Folktale. Adapted by Silvia Gonzalez S.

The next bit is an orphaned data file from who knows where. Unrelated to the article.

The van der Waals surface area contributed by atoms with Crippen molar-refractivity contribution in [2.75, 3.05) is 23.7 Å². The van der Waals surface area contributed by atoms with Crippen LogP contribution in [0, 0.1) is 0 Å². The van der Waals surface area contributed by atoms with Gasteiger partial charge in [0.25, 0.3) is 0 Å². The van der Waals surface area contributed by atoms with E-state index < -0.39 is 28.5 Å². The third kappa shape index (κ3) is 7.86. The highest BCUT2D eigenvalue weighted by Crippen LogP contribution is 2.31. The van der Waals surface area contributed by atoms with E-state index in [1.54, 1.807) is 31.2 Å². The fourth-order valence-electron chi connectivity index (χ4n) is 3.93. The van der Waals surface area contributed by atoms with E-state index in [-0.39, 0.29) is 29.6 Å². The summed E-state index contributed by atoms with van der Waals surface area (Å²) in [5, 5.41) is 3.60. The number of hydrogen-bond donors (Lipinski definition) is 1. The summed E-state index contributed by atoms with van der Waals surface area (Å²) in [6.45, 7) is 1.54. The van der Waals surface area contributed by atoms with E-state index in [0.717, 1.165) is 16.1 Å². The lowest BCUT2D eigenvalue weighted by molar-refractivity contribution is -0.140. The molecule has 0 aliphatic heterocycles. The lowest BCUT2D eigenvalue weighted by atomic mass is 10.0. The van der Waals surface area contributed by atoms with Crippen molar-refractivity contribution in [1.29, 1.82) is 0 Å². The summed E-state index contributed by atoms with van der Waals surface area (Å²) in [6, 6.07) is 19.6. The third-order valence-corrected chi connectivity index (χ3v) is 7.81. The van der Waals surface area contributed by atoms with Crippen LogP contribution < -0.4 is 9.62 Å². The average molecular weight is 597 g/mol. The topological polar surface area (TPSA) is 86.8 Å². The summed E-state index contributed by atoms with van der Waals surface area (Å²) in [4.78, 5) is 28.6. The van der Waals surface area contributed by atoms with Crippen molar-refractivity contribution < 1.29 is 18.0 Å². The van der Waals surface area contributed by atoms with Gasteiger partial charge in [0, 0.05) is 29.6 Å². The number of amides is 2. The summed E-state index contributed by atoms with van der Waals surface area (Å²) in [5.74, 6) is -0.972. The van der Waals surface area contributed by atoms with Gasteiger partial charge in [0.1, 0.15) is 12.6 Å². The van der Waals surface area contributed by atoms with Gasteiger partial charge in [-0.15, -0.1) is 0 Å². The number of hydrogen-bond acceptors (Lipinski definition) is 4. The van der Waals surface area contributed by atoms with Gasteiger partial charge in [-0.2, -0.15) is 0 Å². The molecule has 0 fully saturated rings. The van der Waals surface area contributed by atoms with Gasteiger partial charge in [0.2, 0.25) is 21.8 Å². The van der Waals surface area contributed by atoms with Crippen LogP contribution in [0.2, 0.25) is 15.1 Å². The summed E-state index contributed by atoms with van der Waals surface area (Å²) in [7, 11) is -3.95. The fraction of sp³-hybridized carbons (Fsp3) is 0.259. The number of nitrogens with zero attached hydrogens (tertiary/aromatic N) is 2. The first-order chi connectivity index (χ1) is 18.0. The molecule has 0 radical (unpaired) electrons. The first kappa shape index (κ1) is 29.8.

Cast: 1m., 3w. The La Llorona story is similar to the Greek Medea myth. La Llorona means "woman who cries." Though there are variations to this story, the oldest oral versions can be traced to the 1500s, when the Spanish conquistadors took the country now called Mexico. They married the Indian women and were very proud of their offspring, aware they were starting a new breed. In this play, a Spaniard, who has lived peacefully in the jungles with his new family, must return to Spain. He plans to take his wife and children with him, but his relatives in Spain won't hear of it. They consider the Indians worthless savages with no place in their society. After some debate, his family consents to his bringing only the children since they, at least, are half Spanish. The soldier tells his Indian wife of his plan and that because his family does not recognize their marriage, they have chosen a bride for him in Spain. Devastated and crazed that her children are to be taken away, La Llorona kills them so her husband cannot have them. Realizing what she has done, she runs through the streets screaming and crying. The Spaniard returns home, disconsolate. Bare stage with props.